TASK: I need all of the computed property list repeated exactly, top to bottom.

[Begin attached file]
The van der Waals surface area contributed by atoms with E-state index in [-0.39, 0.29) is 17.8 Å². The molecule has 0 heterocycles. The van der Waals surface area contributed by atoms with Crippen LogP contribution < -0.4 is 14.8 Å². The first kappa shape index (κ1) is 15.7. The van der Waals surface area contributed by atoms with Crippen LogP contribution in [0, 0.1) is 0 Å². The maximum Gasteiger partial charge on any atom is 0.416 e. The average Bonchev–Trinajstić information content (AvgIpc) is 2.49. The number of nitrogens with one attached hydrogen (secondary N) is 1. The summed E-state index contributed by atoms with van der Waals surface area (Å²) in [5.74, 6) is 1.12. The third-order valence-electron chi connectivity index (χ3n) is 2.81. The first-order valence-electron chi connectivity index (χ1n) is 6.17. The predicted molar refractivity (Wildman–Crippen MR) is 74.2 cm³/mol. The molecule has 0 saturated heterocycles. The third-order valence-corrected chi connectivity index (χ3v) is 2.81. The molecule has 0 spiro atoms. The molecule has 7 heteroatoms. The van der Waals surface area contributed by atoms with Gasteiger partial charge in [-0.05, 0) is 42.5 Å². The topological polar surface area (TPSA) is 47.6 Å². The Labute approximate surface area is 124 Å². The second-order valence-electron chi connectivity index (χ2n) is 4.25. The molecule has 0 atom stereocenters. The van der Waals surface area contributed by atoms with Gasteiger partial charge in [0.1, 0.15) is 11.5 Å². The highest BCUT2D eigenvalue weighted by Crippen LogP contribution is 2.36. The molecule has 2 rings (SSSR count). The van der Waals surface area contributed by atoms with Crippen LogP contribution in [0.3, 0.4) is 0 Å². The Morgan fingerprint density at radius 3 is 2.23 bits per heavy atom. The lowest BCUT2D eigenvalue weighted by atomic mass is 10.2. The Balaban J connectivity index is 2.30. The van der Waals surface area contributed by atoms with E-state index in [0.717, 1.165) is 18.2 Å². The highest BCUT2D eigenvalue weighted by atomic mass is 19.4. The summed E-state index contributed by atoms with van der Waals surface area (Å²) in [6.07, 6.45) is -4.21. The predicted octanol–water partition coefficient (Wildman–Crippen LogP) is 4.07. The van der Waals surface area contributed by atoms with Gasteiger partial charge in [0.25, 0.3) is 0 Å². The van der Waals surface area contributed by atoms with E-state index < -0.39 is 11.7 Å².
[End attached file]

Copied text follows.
The van der Waals surface area contributed by atoms with E-state index in [-0.39, 0.29) is 17.8 Å². The molecule has 0 heterocycles. The van der Waals surface area contributed by atoms with Crippen LogP contribution < -0.4 is 14.8 Å². The first kappa shape index (κ1) is 15.7. The van der Waals surface area contributed by atoms with Crippen LogP contribution in [0, 0.1) is 0 Å². The maximum Gasteiger partial charge on any atom is 0.416 e. The average Bonchev–Trinajstić information content (AvgIpc) is 2.49. The number of nitrogens with one attached hydrogen (secondary N) is 1. The summed E-state index contributed by atoms with van der Waals surface area (Å²) in [5.74, 6) is 1.12. The third-order valence-electron chi connectivity index (χ3n) is 2.81. The first-order valence-electron chi connectivity index (χ1n) is 6.17. The predicted molar refractivity (Wildman–Crippen MR) is 74.2 cm³/mol. The molecule has 0 saturated heterocycles. The third-order valence-corrected chi connectivity index (χ3v) is 2.81. The molecule has 0 spiro atoms. The molecule has 7 heteroatoms. The van der Waals surface area contributed by atoms with Gasteiger partial charge in [-0.05, 0) is 42.5 Å². The topological polar surface area (TPSA) is 47.6 Å². The Labute approximate surface area is 124 Å². The second-order valence-electron chi connectivity index (χ2n) is 4.25. The molecule has 0 atom stereocenters. The van der Waals surface area contributed by atoms with Gasteiger partial charge in [0.1, 0.15) is 11.5 Å². The highest BCUT2D eigenvalue weighted by Crippen LogP contribution is 2.36. The molecule has 2 rings (SSSR count). The van der Waals surface area contributed by atoms with Crippen LogP contribution in [0.3, 0.4) is 0 Å². The Morgan fingerprint density at radius 3 is 2.23 bits per heavy atom. The lowest BCUT2D eigenvalue weighted by atomic mass is 10.2. The Balaban J connectivity index is 2.30. The van der Waals surface area contributed by atoms with E-state index in [0.717, 1.165) is 18.2 Å². The highest BCUT2D eigenvalue weighted by atomic mass is 19.4. The summed E-state index contributed by atoms with van der Waals surface area (Å²) in [6.07, 6.45) is -4.21. The predicted octanol–water partition coefficient (Wildman–Crippen LogP) is 4.07. The van der Waals surface area contributed by atoms with Gasteiger partial charge in [0.25, 0.3) is 0 Å². The van der Waals surface area contributed by atoms with E-state index < -0.39 is 11.7 Å².